Fort Vallonia Days returns after two years


VALLONIA — The leaves have begun to change colors and temperatures are cooling, so it only seems natural that thousands of people would make their way to Main Street in Vallonia over the weekend for the last major outdoor festival of the year — Fort Vallonia Days.

Karlei Metcalf, president of the festival committee, said Sunday morning she had been pleased with everything about this year’s festival, which returned after a one-year absence because of COVID-19.

“It’s going really well,” she said. “We’ve had great weather. The vendors have been very busy, and we’ve had a great turnout this year.”

One highlight for Metcalf was being able to “turn a pen” with one of the craftsmen, a process to make an old-fashioned ink pen that involves hollowing out a wooden cylinder.

Fort Vallonia Day souvenirs, including festival crocks, T-shirts, hats and other items, also could be found and purchased from a store set up inside the historic Joe Jackson Hotel for the first time.

“It’s given people a chance to look around more and spread out, and everybody’s really enjoying it and seeing the renovations to the hotel and the progress we’ve made,” Metcalf said of the hotel, which was built in 1914 and is listed on the Natural Register of Historic Places.

During past festivals — held on the third weekend of October — much of the merchandise was sold from a trailer in front of the hotel, which has been undergoing renovations since 1999.

The Fort Vallonia Days Association with help from the county commissioners was able to acquire $207,000 from the Indiana Office of Community and Rural Affairs in 2019 to use toward completion of renovations. The intention has always been to turn the hotel into a community space. While some of first floor is complete, the second floor is not. Additional electrical work, plumbing installation and drainage improvements are still in the works.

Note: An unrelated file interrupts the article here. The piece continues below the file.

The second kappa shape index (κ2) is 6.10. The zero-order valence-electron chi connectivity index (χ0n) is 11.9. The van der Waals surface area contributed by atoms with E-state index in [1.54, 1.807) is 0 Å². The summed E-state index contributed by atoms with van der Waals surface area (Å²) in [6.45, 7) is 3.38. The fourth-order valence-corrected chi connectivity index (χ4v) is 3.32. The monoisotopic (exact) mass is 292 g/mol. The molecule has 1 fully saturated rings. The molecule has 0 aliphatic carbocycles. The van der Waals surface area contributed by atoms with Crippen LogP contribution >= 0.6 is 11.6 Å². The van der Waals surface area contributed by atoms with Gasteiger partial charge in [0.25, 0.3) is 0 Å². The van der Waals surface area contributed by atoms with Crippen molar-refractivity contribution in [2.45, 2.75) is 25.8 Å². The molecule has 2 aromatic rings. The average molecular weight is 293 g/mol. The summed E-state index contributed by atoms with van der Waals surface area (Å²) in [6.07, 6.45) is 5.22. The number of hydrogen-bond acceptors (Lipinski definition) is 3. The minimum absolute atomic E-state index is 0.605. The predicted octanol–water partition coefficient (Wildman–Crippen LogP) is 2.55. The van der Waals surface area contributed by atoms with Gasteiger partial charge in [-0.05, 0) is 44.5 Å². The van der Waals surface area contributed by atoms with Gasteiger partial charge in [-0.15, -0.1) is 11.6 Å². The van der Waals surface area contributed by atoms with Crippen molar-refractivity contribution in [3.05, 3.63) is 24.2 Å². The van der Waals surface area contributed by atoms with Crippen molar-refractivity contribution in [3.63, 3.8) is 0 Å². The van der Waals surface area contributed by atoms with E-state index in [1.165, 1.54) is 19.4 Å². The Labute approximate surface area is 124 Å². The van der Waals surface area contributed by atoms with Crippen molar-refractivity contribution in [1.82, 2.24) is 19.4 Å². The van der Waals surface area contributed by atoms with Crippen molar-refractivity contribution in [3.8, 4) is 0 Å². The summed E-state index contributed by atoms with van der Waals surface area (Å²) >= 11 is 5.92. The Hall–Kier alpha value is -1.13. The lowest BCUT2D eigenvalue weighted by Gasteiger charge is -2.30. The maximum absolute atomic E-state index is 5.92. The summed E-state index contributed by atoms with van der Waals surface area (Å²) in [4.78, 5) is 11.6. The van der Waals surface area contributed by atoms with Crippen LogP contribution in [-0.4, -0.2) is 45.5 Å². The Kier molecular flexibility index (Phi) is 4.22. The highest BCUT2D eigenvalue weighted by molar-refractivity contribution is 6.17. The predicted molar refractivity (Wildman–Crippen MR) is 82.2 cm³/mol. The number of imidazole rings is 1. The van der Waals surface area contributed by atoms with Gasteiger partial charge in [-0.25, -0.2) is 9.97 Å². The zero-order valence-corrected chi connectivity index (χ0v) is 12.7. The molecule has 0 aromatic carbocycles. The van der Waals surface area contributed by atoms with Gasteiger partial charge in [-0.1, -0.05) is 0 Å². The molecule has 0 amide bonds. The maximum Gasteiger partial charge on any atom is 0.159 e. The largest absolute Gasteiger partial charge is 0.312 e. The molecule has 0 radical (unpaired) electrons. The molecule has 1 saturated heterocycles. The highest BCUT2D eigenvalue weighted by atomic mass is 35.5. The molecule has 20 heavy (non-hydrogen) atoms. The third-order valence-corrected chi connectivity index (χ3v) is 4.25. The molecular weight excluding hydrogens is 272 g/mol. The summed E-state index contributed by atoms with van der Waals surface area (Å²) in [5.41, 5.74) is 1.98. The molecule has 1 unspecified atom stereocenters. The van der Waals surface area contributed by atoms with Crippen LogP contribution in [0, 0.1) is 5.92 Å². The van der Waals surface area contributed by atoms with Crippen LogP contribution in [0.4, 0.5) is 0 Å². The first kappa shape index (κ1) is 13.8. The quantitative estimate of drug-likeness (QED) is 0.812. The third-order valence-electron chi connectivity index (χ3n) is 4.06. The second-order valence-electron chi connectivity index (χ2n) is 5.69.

One craftsman set up near Fort Vallonia, which was reconstructed during the festival’s early years, was Jimmy Morgan from Salem.

He was showing people old-fashioned tools that would’ve been used in the 1800s. He also operated a saw by using a contraption that cut wood vertically creating tension with ropes with a pedal he stepped on.

He said he is a descendant of William E. Collins, an early settler of Scott County who had Native American heritage from the Northern Cheyenne and Cherokee tribes.

While he said he hasn’t conducted demonstrations at Fort Vallonia Days in the past, it had been a beautiful weekend, and he enjoyed showing people his tools because they help him teach others about the type of approach that would have been used to build things 200 years ago.

“People like me who do this help people understand where we come from,” Morgan said.

When the original Fort Vallonia was built more than 200 years ago, Morgan said people in the area would probably have had similar tools to the ones he has in his collection. He said every settlement would have a blacksmith, a woodworker, a carpenter and a cabinet maker and they would all work with each other to create different things and provide each other with supplies.

Morgan, who called himself an “old-fashioned guy,” said he uses everything until they wear out, and he even has shoes that he has sewn himself that are 30 years old.

He said he built his saw 17 years ago and replaced the ropes on it on Saturday.

A culinary staple of Fort Vallonia Days is the fish sandwiches sold by the Driftwood Township Volunteer Fire Department.

Clint Wolka, a firefighter with the department, said people were happy to be able to get fish sandwiches again at the festival this year.

“We’ve had a lot of compliments,” he said “Everybody’s really liked it. We’re glad to get back.”

A fish sandwich cost $8, and on Sunday morning, Wolka said the fire department had already sold more than 1,000 pounds of fish.

Proceeds from the fish sales go toward purchasing gear for firefighters, including boots, helmets, gloves and personal protective equipment, Wolka said.

One admirer of the fire department’s festival fish was Brownstown resident Greg Davis, who was attending the festival with his sons, Miles and Clifford.

“That was probably the best fish sandwich I’ve had in years,” David said. “That was a really good fish sandwich. I don’t know what they’re doing different, but it’s amazing.”

This year, the fire department had a large tent set up with tables underneath for festivalgoers to eat. Davis said that was a welcome addition.

While he was a fanatic for the fish sandwich, Davis said there was much more he appreciated about Fort Vallonia Days.

“It’s always a really good festival,” he said. “You have the same stuff you’re used to seeing with all of the raffles and being able to help out local organizations, which to me is the highlight of the festival itself.”

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